New study challenges the belief that sperm counts are dropping worldwide

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The belief that sperm counts in men are declining worldwide might not be accurate, according to a new study by researchers from the University of Manchester, Queen’s University in Canada, and Cryos International in Denmark.

The study, published in the journal Human Reproduction, used data from 6,758 men in Denmark who applied to be sperm donors at Cryos International, the world’s largest sperm bank.

Recent influential meta-analyses have suggested that sperm counts are dropping globally, which has been widely reported in the media.

However, this new study found no significant change in sperm concentration over a six-year period.

Researchers analyzed sperm samples from men applying to be sperm donors between 2017 and 2022. They found that while average sperm concentration varied year by year, it did not show a significant decline over time.

Professor Allan Pacey from The University of Manchester explained, “It’s commonly believed that sperm counts in men are falling.

This idea largely comes from a meta-analysis by Levine et al (2023), which suggested that sperm concentrations have declined by 2.64% per year in unselected men since 2000.

But our study didn’t find such a change in this group of sperm donor applicants in Denmark.”

However, the study did find a decline in sperm motility (the ability of sperm to swim) from 2019 to 2022, with motility decreasing by 16% and the total number of motile sperm decreasing by 22%.

This period corresponds to the onset of the COVID-19 pandemic.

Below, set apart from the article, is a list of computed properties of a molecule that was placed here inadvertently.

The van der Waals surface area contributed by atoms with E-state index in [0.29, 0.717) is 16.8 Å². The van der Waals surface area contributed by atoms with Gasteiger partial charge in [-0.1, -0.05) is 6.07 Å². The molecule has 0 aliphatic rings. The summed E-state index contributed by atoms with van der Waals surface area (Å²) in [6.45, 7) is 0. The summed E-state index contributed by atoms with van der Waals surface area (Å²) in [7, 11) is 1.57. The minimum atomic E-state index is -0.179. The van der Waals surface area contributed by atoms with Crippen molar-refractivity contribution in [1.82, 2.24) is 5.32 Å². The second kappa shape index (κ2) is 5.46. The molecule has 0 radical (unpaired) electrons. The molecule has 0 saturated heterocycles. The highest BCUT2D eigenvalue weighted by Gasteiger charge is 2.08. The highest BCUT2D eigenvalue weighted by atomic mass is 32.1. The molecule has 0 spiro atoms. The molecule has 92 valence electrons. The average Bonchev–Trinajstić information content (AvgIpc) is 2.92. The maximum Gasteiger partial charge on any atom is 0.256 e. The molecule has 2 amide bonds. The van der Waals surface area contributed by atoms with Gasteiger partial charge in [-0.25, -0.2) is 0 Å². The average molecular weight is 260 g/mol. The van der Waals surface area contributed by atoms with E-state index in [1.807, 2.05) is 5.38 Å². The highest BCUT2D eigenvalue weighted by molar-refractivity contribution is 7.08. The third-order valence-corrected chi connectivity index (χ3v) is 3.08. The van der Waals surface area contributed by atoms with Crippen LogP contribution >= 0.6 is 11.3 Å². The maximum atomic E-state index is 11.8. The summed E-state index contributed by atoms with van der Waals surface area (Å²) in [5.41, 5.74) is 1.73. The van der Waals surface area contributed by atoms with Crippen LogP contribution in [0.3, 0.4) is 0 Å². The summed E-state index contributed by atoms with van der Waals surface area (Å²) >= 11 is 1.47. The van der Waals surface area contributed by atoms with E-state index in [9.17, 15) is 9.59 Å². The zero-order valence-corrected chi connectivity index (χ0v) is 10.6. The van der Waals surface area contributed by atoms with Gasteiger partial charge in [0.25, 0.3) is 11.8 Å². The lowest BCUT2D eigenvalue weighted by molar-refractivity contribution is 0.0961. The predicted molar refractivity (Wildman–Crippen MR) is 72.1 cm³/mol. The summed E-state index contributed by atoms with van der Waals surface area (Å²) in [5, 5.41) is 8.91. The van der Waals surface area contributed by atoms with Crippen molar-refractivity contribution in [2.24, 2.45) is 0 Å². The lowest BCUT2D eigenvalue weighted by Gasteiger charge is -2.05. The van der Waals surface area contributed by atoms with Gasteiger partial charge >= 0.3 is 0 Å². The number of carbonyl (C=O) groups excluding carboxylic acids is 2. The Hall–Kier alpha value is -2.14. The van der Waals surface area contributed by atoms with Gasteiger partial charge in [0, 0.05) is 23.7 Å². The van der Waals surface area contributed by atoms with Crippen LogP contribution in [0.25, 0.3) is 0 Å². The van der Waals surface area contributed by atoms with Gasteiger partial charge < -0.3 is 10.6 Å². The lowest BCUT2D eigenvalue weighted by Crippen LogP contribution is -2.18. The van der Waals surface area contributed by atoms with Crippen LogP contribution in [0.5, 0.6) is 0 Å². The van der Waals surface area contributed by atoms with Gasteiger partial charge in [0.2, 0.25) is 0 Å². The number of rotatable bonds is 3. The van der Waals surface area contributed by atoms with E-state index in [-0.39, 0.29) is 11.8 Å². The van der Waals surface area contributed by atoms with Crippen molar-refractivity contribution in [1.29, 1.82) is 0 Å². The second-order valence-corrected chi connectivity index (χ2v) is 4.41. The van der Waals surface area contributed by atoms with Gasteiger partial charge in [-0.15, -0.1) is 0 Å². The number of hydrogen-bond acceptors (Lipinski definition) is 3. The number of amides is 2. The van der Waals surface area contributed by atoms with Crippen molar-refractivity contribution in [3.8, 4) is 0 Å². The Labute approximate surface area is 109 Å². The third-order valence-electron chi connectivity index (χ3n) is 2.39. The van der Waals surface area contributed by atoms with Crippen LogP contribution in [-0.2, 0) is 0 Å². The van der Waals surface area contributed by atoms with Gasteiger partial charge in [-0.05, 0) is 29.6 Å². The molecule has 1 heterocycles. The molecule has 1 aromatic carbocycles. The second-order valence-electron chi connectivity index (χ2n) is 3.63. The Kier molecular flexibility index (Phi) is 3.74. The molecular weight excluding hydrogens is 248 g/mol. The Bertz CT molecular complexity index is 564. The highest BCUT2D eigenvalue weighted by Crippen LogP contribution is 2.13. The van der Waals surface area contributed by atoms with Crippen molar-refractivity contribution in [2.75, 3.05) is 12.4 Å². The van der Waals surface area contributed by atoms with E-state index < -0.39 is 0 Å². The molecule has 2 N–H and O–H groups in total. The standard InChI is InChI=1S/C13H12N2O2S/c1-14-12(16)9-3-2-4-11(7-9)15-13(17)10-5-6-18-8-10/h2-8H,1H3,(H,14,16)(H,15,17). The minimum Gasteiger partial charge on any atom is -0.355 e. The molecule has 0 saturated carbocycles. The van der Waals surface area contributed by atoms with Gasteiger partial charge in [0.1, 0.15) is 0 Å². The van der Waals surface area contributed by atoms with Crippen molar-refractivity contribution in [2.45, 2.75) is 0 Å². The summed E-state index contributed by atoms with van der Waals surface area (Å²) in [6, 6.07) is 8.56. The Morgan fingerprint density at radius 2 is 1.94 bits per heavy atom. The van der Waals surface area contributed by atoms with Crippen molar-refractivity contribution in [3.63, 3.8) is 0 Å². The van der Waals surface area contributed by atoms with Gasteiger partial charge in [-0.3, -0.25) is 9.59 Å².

Professor Robert Montgomerie noted, “The decline in sperm motility from 2019 to 2022 was unexpected. While there’s no evidence that COVID-19 directly affects sperm, we speculate that lockdowns might have led to changes in work patterns, diet, and physical activity, all of which can impact sperm motility.”

The researchers couldn’t collect detailed information on the health and lifestyles of the men applying to be sperm donors, which might explain the decline in sperm motility.

However, they suggest that monitoring sperm quality in this group could be useful for studying changes in human semen quality over time.

Anne-Bine Skytte, the Medical Director of Cryos International, said, “Men who apply to be sperm donors do so to help women and couples achieve their family goals.

While we can’t say how representative this sample is of the general population, this study shows that data from sperm donor applicants can help answer important scientific questions, like whether sperm counts are declining.

This is an unexpected benefit of their generosity.”

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